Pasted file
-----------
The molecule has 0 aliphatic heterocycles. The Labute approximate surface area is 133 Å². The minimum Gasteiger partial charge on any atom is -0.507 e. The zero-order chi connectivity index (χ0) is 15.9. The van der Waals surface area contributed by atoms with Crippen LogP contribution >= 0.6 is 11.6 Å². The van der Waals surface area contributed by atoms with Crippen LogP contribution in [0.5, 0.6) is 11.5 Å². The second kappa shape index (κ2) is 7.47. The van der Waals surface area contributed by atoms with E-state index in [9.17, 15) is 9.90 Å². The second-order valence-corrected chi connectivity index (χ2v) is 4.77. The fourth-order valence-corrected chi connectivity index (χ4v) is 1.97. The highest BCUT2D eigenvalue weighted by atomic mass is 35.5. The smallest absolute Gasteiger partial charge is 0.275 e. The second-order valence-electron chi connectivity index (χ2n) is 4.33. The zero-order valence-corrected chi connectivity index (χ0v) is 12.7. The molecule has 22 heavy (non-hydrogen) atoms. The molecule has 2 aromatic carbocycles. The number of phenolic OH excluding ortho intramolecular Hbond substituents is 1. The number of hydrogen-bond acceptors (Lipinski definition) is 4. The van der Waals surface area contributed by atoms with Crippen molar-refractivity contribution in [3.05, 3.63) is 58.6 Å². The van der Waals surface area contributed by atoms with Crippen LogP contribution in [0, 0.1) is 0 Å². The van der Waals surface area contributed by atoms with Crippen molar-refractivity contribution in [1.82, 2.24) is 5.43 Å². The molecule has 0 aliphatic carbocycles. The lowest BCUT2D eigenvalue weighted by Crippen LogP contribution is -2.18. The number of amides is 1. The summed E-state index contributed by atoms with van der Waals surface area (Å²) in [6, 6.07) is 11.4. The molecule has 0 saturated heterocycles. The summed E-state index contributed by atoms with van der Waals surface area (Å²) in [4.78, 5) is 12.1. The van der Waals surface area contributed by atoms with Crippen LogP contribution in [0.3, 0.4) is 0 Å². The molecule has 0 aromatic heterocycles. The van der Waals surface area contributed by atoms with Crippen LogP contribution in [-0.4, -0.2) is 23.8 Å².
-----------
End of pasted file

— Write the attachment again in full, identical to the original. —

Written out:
The molecule has 0 aliphatic heterocycles. The Labute approximate surface area is 133 Å². The minimum Gasteiger partial charge on any atom is -0.507 e. The zero-order chi connectivity index (χ0) is 15.9. The van der Waals surface area contributed by atoms with Crippen LogP contribution >= 0.6 is 11.6 Å². The van der Waals surface area contributed by atoms with Crippen LogP contribution in [0.5, 0.6) is 11.5 Å². The second kappa shape index (κ2) is 7.47. The van der Waals surface area contributed by atoms with E-state index in [9.17, 15) is 9.90 Å². The second-order valence-corrected chi connectivity index (χ2v) is 4.77. The fourth-order valence-corrected chi connectivity index (χ4v) is 1.97. The highest BCUT2D eigenvalue weighted by atomic mass is 35.5. The smallest absolute Gasteiger partial charge is 0.275 e. The second-order valence-electron chi connectivity index (χ2n) is 4.33. The zero-order valence-corrected chi connectivity index (χ0v) is 12.7. The molecule has 22 heavy (non-hydrogen) atoms. The molecule has 2 aromatic carbocycles. The number of phenolic OH excluding ortho intramolecular Hbond substituents is 1. The number of hydrogen-bond acceptors (Lipinski definition) is 4. The van der Waals surface area contributed by atoms with Crippen molar-refractivity contribution in [3.05, 3.63) is 58.6 Å². The van der Waals surface area contributed by atoms with Crippen LogP contribution in [0, 0.1) is 0 Å². The van der Waals surface area contributed by atoms with Crippen molar-refractivity contribution in [1.82, 2.24) is 5.43 Å². The molecule has 0 aliphatic carbocycles. The lowest BCUT2D eigenvalue weighted by Crippen LogP contribution is -2.18. The number of amides is 1. The summed E-state index contributed by atoms with van der Waals surface area (Å²) in [6, 6.07) is 11.4. The molecule has 0 saturated heterocycles. The summed E-state index contributed by atoms with van der Waals surface area (Å²) in [4.78, 5) is 12.1. The van der Waals surface area contributed by atoms with Crippen LogP contribution in [0.3, 0.4) is 0 Å². The molecule has 0 aromatic heterocycles. The van der Waals surface area contributed by atoms with Crippen LogP contribution in [-0.4, -0.2) is 23.8 Å².